by Tyler Cowen
on January 4, 2011 at 8:00 am
1. Photo gallery of Detroit.
2. Seattle's new parking pricing policies.
3. The economics of the Dave Matthew Band.
4. Blog of datasets for developmental economics.
5. Inspiration, from the earth.
6. Mochi (rice cake) deaths in Japan.
Detroit is sad
The Detroit Tigers moved into their new ballpark, Comerica Park, located in downtown Detroit in the beginning of the 2000 season. The park was built at a cost of $300 million, of which $115 million was public funds, paid by a two percent car rental tax add-on and a one percent hotel tax add-on, plus money from Indian casino revenue. Comerica Incorporated, a Detroit-based financial services company, agreed to pay the Tigers $66 million over a 30-year period for naming rights at the new ballpark.
The Detroit Lions play their home games in Ford Field, which opened in 2002. Built at a cost of approximately $430 million, the naming rights were purchased by Ford Corp for $40 million over 20 years. A draft beer at a Lions game costs $8.50, and stadium parking is $30.
The Detroit Pistons play their home games at The Palace of Auburn Hills. Located in the suburb of Auburn Hills, The Palace is one of the older arenas still in play in the NBA, but is considered quite successful. It has the largest seating capacity in the NBA, and it has quite a revenue stream from its luxury suites. The original number of 180 was considered exorbitant when the arena opened, but they are consistently at, or near, sell-out. Additionally, another 13 luxury suites were built below ground level, and they sell out at an annual rental of $350-450,000.
Poor Detroit! So sad!
As far as I can tell, every photo of Detroit was of a building that was abandoned at least 15 years ago. Most have been abandoned for 30+ years. Those abandoned building are old news.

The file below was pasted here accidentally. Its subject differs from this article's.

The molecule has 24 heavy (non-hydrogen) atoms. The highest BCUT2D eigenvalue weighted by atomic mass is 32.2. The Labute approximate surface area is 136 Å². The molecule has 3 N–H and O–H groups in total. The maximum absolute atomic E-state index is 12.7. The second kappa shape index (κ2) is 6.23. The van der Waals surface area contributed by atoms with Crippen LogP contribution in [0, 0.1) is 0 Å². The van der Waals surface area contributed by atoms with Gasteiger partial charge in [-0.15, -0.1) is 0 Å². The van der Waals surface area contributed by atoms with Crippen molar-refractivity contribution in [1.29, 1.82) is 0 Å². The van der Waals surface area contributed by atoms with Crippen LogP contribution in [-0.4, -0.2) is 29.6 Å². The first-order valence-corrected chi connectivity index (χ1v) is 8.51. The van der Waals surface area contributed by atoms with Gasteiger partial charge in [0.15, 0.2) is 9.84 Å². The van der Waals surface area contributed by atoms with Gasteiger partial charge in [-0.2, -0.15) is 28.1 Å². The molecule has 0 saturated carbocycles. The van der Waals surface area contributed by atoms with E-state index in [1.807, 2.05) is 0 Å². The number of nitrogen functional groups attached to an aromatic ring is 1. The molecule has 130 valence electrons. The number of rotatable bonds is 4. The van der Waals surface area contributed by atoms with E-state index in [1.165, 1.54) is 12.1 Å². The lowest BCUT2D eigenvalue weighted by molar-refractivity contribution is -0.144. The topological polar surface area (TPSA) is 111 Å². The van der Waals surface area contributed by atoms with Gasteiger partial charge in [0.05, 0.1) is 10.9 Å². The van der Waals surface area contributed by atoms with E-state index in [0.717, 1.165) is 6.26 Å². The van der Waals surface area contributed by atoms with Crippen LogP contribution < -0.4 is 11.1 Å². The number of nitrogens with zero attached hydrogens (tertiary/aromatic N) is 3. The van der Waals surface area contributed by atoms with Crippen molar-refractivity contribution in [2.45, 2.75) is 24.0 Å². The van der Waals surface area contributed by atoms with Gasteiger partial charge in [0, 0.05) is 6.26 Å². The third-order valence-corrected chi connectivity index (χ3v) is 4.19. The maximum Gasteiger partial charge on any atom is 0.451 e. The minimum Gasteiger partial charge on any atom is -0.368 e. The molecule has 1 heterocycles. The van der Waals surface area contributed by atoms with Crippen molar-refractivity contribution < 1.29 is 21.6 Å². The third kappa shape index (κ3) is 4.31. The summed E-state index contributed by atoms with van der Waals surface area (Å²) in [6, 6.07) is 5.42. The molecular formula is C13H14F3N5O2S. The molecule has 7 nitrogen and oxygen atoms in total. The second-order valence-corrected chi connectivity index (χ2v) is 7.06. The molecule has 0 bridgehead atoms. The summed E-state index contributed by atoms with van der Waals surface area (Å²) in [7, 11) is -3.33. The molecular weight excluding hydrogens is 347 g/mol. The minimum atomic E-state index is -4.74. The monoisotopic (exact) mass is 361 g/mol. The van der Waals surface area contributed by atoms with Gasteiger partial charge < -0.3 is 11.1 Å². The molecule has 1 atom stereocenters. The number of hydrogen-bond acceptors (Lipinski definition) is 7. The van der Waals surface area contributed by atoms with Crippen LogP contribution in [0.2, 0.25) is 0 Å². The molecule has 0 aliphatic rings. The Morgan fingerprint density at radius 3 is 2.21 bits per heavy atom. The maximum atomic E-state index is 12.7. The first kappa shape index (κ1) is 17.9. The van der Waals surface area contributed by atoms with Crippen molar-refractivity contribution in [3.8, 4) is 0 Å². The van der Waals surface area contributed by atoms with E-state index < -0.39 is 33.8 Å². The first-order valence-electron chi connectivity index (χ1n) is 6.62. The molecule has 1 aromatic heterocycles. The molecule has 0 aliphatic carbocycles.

"Parking is a cash cow for Seattle, bringing in $70 million this year, through lot taxes, meter income and revenue from about 500,000 citations."
They're averaging $140/citation, which suggests that raising the ticket price, not the parking rate, would have been more effective if the goal was to encourage turnover. Since the median fine owed on outstanding parking tickets is $250, something is wrong with the data, or the enforcement targetting.
Raising the lot tax (from 10% to 12.5%) will increase revenues but, at the margin, cause casual parkers to spend more time looking for street parking. (Less so, one suspects, if lots show only their net-of-tax rates, as happens in NYC.)
All in all, it's a good move for revenues, but anyone expecting it to increase turnover is likely to have a difficult time finding the data to support their argument.
Some of those Detroit pictures were disturbing: all those library books just sitting there seem like wasted value; and that police station with suspect photos lying about strikes me as "ought to be illegal."
(I don't know that they were suspect photos; I'm just hoping they are, rather than, say, victim photos.)
Detroit is an area of contrast. I have a lot of family in Oakland County, north of Detroit. The county has 1.2 million people in it and is quite uniformly prosperous.
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